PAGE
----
An exhibition of ancient Chinese books will kick off in Beijing on Sept 7 to celebrate the 110th anniversary of the National Library of China, the Ministry of Culture and Tourism announced on Wednesday.
The exhibit will include more than 300 ancient books that are among the most precious selected from the collections of 40 public institutions and 30 individuals nationwide.
According to Chen Binbin, counsel of the public service department under the ministry, the exhibition will be the largest for ancient books in the 70-year history of New China.
"Compared with general cultural relics, books are more fragile and more difficult to preserve," Chen said. "However, the reason why we can trace the roots of Chinese civilization today is largely attributed to these textual recordings."
The National Museum of Classic Books, affiliated to the National Library of China, will host the exhibition, which is currently scheduled to last three months.
The catalog of exhibits, which has been partially released to media by Lin Shitian, a veteran researcher of ancient books at the National Library of China, covers a wide range of book varieties and periods. For example, some samples of Liye Slips, which were unearthed from Hunan province, are so far the only known remnants of government documents from the Qin Dynasty (221-206 BC).
Also on display will be pages of the Song Dynasty's (960-1279) printed version of History as a Mirror, one of the most important chronological history books in ancient China, which will also honor its author Sima Guang, who coincidentally was born exactly 1,000 years ago.
The earliest printed comprehensive Tibetan Buddhist sutras from 1410, collected by Sera Monastery in Lhasa, the Tibet autonomous region, also reflects the rule of the Chinese central government over Tibet in history, according to Lin. It was printed in Nanjing, Jiangsu province, then China's capital, and was bestowed upon the monastery by Emperor Yongle of the Ming Dynasty (1368-1644).
Lin highlighted the only surviving copy of Libu Yunlue, an official dictionary of poetic rhythm from the Song Dynasty. When it appeared on auction in 2013, it was hailed as "the biggest discovery of ancient Chinese books in recent years".
"As consciousness protecting cultural relics and intangible cultural heritage has greatly risen among the public in recent years, better protection of ancient books will become the next big talking point," Chen said.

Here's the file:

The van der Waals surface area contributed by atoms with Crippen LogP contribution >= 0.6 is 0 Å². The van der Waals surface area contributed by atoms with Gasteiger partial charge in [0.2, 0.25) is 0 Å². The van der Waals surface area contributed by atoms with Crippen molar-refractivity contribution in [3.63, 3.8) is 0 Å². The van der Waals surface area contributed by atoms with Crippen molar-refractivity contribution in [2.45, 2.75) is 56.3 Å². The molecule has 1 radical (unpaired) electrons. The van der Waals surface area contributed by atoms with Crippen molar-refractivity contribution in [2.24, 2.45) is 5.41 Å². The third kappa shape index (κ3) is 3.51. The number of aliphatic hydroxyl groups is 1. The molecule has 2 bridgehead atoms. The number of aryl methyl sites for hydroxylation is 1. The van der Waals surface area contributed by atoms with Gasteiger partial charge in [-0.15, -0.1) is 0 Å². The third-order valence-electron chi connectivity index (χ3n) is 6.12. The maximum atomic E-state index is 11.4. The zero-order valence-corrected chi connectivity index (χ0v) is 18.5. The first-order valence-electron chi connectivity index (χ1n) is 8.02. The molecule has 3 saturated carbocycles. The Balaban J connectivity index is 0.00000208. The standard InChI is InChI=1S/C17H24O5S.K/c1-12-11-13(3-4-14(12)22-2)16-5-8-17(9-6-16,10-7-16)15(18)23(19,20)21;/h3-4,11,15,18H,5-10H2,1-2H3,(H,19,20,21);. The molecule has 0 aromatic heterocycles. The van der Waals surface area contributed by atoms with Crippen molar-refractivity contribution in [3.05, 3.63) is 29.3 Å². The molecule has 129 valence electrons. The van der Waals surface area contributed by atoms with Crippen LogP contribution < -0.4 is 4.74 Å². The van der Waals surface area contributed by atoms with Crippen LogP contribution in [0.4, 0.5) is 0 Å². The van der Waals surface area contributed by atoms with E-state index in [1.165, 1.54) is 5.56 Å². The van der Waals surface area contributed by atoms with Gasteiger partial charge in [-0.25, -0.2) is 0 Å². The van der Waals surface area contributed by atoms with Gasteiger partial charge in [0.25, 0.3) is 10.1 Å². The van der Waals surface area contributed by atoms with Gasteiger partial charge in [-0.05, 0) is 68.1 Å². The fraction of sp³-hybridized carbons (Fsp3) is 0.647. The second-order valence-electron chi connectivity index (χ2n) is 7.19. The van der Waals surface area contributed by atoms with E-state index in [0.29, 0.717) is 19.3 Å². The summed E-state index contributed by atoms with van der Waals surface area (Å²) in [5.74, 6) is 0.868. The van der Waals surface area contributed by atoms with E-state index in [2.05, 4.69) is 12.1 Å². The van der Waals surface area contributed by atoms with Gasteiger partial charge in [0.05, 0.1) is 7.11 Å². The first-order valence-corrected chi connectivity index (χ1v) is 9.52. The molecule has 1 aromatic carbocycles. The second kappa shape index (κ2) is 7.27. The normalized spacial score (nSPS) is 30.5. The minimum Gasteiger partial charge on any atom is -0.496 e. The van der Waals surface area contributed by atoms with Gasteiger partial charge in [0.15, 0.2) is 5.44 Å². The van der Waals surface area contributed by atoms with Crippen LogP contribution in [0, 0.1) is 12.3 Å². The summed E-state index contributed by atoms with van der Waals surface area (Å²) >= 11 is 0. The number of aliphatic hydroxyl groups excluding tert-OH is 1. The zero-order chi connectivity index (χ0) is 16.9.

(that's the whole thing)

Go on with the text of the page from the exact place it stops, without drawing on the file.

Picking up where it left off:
A national project was launched in 2007 to systematically investigate, categorize, restore and digitally copy huge numbers of ancient books that are scattered nationwide. For instance, more than 200 programs have been organized to train people to restore ancient books, and in the National Library of China alone, digital copies of 32,000 ancient books have been uploaded online.
According to the National Center for Preservation and Conservation of Ancient Books, there are 30 million ancient books in China, and an ongoing general survey has registered over 80 percent of them in a national database.
"That means each copy has an ID card to indicate who collected it and where it is housed," Chen said.
Lin added that a database recording overseas collections of ancient Chinese books is also being built. He estimated about 3 million copies are now housed abroad. A section of the exhibition is set to display some "national treasures" returned from overseas for the first time since 1949.
Examples showing Sino-foreign cultural exchanges in ancient times are also on display, such as a 15th-century edition of Almagest by ancient Greek astronomer Ptolemy, Euclid's Elements in Manchu and other books in Latin, English, Italian and other languages. Lin explained that many of them were introduced into Chinese imperial courts through Western missionaries during the Ming and Qing (1644-1911) dynasties.